They may be looking to breed. A year old is a little too young to have a litter, so they move on.

Some people buy a male dog and expect to make money with stud fees, or they may start with a pair but the female can only have so many litters while a male can impregnate any number of females. I've noticed that this is very popular with low class back yard breeders, I have one down the street from me.

I agree that 'how old' is a common ice breaker for dog lovers and owners, but if there is no follow up conversation it does seem odd. I often ask how old a dog is to compare how big they are to my dog, but I usually ask other questions or at least explain why I want to know. If they are just asking the dog's age and not being friendly in other ways I'd think there were ulterior motives too.
posted by TooFewShoes at 11:49 AM on May 4, 2010


They are trying to determine if your dog is as big as it will get or if it still growing.

This. I don't have a dog, but I'm thinking about getting one and have a size in mind. If your dog is massive but a puppy, I probably don't want one like it. If your dog is tiny but still growing, I might want one like it. If your dog is tiny and old, I definitely don't want one like it.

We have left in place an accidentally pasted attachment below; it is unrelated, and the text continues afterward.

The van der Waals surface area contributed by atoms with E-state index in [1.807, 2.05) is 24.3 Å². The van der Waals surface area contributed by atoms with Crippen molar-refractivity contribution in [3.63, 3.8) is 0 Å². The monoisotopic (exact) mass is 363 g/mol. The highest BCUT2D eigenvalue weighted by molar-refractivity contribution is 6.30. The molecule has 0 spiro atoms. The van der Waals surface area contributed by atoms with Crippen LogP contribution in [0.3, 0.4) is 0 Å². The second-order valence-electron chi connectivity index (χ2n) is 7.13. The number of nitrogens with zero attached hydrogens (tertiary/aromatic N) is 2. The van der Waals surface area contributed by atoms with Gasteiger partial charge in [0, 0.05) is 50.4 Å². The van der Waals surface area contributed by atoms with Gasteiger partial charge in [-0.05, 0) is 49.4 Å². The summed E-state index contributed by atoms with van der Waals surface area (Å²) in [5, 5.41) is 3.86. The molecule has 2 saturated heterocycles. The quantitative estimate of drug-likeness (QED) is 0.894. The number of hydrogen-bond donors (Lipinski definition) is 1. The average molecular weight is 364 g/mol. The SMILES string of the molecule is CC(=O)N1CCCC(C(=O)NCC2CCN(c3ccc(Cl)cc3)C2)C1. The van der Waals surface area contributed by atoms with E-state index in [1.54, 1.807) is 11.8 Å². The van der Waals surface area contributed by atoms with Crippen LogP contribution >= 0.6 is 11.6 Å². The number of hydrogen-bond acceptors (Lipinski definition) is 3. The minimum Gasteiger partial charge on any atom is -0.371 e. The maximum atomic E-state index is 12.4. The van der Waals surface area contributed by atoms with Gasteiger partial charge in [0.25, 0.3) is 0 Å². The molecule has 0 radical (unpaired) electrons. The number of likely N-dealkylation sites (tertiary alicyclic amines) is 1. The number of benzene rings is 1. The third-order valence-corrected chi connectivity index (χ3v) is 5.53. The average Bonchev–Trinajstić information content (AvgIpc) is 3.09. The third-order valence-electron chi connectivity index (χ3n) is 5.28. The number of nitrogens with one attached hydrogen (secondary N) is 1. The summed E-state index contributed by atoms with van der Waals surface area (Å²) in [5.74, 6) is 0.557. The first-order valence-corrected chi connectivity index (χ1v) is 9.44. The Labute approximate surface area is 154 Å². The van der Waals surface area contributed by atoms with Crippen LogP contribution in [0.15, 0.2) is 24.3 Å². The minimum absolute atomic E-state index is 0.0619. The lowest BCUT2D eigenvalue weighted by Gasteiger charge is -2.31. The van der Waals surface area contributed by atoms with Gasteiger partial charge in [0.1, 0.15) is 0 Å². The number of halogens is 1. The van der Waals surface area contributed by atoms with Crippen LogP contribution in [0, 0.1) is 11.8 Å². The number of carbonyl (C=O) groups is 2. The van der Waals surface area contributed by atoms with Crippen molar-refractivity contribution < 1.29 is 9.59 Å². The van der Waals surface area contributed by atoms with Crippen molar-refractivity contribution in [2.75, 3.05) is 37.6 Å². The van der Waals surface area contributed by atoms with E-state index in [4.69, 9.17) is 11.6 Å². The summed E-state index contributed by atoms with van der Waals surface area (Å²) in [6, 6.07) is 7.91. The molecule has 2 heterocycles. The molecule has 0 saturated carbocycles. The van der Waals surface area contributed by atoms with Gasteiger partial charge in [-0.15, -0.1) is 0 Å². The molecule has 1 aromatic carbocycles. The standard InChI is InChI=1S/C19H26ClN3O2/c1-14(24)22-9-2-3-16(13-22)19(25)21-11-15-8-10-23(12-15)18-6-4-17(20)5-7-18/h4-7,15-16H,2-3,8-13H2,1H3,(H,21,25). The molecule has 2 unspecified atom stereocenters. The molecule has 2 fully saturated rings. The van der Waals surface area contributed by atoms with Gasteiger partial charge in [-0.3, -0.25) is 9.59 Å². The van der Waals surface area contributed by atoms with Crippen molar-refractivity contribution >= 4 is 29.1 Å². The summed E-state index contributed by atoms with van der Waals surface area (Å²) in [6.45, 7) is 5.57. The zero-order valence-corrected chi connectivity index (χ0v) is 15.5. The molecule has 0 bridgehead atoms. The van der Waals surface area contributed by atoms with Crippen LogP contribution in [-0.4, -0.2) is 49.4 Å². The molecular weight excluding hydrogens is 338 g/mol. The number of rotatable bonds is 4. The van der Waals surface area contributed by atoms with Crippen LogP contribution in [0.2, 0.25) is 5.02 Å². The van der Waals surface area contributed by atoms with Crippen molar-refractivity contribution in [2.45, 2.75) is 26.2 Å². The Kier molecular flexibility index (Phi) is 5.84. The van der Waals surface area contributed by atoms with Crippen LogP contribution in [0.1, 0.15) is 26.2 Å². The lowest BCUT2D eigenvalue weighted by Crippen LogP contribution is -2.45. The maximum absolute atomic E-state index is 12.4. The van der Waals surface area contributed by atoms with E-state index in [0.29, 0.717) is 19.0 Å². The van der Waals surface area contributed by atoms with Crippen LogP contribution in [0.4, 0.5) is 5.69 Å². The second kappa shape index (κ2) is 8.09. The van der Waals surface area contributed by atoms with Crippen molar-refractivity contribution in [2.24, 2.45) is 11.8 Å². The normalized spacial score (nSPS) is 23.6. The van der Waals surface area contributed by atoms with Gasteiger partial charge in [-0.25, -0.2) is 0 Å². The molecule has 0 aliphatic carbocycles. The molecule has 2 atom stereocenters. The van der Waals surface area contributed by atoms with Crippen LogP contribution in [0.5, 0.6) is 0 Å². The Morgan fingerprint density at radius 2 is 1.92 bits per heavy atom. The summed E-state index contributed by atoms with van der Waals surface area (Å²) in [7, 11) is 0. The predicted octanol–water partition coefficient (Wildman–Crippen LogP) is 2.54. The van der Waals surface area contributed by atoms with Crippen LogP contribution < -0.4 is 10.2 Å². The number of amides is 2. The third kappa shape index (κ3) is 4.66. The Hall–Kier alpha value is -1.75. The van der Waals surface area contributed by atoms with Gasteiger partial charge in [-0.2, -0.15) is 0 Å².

So I ask people this all the time (but usually follow it up with, "What kind is it?")
posted by coolguymichael at 12:24 PM on May 4, 2010


I think people do this just out of curiosity and to show they're dog enthusiasts. How old is s/he? What kind of dog is that? Now they know what X breed looks like at X age and you know that they're a "dog person".

That being said, I also have a pit bull so maybe all the restaurant patrons that hang outside my apartment tipsy on wine and stop me to ask this every time I walk him at night are just looking for a good ol' fashioned dogfight. But probably not.